Depression is believed to increase the risk of heart disease, and studies suggest that the accumulation of visceral fat may be one of the reasons. This type of fat, also known as belly fat, collects around the internal organs at the waistline and is known to increase the risk of heart disease and diabetes.

As part of a larger study on middle-aged women, researchers screened 409 women for depressive symptoms. They also used CT scans to measure visceral fat and subcutaneous fat, which is found just below the skin. Waist size or waist-to-hip ratio is often used to estimate a person's amount of visceral fat, but the researchers point out that this type of measurement is inaccurate since it includes subcutaneous fat.

After adjusting for other risk factors, the researchers found that each one-point increase on the depression scale was associated with more than one extra square centimeter of visceral fat. Participants with scores that indicated clinically significant depression had 25 percent more visceral fat than women without depression.

The researchers say that more studies are needed to determine why depression may increase visceral fat, but they suspect that depression may increase the production of a stress hormone and inflammatory compounds that may lead to fat accumulation.

In addition, researchers analyzed data from the Coronary Artery Risk Development in Young Adults Study (CARDIA), a 20-year study in which more than 5,100 men and women participated. Investigators of that study had weighed and measured the waist circumference and body mass index (BMI) of participants and also asked them to rate their level of depression every five years.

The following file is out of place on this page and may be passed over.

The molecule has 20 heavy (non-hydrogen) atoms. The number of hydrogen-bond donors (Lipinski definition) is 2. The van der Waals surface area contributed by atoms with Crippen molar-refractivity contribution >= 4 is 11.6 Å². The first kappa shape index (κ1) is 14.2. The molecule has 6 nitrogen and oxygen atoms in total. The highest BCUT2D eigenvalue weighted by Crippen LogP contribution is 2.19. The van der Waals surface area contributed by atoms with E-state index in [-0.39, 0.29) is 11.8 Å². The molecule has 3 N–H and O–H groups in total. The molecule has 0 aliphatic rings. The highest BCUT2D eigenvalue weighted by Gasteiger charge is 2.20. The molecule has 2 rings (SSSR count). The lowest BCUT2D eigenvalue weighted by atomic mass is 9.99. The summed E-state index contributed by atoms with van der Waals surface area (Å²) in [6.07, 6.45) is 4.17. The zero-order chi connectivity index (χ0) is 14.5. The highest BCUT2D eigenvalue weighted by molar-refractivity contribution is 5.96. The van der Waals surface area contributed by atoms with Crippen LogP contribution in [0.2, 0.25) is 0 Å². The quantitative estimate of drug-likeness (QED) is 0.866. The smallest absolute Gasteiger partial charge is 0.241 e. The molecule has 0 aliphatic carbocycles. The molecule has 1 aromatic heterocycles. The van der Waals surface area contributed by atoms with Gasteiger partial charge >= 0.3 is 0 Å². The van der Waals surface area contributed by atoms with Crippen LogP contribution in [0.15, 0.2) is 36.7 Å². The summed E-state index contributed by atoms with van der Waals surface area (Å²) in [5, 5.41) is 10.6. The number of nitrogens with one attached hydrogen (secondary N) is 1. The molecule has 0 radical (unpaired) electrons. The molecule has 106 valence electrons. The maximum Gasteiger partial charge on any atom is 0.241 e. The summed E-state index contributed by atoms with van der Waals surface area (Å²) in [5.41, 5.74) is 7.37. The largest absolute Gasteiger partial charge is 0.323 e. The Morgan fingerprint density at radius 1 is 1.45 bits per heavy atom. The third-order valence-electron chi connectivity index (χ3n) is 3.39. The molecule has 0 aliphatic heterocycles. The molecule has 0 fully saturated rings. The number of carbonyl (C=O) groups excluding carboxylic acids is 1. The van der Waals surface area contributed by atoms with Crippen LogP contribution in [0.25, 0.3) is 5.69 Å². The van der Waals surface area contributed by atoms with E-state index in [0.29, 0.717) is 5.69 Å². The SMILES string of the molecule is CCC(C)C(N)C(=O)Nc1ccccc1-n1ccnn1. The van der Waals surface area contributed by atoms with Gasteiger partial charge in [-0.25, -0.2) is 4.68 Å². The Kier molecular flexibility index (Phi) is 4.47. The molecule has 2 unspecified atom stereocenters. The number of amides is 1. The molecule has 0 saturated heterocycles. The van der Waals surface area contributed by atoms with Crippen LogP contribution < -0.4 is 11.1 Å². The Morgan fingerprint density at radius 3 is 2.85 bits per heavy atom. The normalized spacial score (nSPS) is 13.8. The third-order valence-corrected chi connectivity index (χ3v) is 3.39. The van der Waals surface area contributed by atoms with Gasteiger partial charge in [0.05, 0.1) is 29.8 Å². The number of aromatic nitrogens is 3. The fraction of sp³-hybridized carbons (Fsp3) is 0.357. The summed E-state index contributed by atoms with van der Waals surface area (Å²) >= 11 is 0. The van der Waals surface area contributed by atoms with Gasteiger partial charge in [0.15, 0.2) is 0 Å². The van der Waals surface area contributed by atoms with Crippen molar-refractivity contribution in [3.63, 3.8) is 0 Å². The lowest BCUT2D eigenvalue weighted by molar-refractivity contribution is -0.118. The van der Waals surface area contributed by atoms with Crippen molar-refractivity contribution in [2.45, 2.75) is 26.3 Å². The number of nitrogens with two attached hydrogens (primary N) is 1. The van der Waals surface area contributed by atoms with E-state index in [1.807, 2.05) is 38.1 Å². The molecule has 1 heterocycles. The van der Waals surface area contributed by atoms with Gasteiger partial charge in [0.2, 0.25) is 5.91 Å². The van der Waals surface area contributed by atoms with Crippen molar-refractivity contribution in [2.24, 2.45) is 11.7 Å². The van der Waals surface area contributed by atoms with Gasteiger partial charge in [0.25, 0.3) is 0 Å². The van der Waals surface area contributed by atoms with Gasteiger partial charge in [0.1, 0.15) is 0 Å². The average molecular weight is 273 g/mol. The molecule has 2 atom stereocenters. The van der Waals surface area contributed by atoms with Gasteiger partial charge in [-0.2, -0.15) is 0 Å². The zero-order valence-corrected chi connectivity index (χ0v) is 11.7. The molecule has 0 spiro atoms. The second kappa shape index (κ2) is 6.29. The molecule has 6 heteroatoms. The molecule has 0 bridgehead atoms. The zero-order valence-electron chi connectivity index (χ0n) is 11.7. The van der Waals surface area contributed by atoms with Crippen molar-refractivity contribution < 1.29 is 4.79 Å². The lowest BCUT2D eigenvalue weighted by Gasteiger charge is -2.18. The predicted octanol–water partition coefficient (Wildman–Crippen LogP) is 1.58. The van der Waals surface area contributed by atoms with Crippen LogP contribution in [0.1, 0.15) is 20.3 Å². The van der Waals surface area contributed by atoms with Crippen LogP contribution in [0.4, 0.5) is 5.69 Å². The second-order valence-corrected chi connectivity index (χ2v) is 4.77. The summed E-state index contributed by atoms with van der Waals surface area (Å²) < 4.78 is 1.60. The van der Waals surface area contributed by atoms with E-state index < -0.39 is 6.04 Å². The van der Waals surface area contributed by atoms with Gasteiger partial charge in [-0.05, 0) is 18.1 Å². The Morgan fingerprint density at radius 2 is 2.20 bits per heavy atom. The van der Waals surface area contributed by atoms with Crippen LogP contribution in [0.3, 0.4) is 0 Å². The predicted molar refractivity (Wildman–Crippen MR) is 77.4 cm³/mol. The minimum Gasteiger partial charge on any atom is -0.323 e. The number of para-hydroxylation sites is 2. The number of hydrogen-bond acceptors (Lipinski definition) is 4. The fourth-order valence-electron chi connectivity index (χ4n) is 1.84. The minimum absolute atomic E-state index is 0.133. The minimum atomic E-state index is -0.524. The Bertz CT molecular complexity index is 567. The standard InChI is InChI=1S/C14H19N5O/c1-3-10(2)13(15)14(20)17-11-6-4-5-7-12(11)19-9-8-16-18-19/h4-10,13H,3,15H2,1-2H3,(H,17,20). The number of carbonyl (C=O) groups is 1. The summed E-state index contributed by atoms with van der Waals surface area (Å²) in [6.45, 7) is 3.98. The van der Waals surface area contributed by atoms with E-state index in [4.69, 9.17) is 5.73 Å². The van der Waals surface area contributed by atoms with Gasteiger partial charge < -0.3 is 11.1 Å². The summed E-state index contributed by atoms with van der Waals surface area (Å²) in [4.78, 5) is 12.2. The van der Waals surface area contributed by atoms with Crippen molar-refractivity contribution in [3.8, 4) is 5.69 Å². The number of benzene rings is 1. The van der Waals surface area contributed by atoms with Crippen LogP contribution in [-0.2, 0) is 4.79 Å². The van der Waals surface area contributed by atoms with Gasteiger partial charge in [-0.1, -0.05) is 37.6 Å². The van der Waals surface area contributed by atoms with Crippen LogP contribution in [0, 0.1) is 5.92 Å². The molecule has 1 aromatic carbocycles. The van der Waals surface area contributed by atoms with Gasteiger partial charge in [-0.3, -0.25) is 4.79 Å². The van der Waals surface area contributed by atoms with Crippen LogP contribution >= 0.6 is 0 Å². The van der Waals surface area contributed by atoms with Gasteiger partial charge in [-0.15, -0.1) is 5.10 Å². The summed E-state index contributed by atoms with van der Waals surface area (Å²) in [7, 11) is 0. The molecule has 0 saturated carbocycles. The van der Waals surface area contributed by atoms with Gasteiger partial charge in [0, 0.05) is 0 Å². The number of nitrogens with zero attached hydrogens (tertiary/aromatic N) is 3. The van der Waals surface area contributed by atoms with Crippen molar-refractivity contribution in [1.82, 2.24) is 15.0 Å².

Over a 15-year period, all the participants gained some weight, but those who were depressed at the beginning of the study gained it faster. By the end of this study, the waist circumference of subjects who reported a high level of depression was (on average) an inch larger than those with lower levels of depression. However, being overweight at the start of the study did not influence the development of depressive symptoms over time.

These findings support evidence that links cortisol, the so-called stress hormone, with both depression and abdominal fat. People who are depressed may have higher levels of belly fat due to elevated levels of cortisol.

Sources: Psychosomatic Medicine, Volume 71, page 410, May 2009; American Journal of Public Health, Volume 100, page 1040, June 2010

Publication Review By: Karen L. Swartz, M.D.

Published: 20 Aug 2013

Last Modified: 20 Aug 2013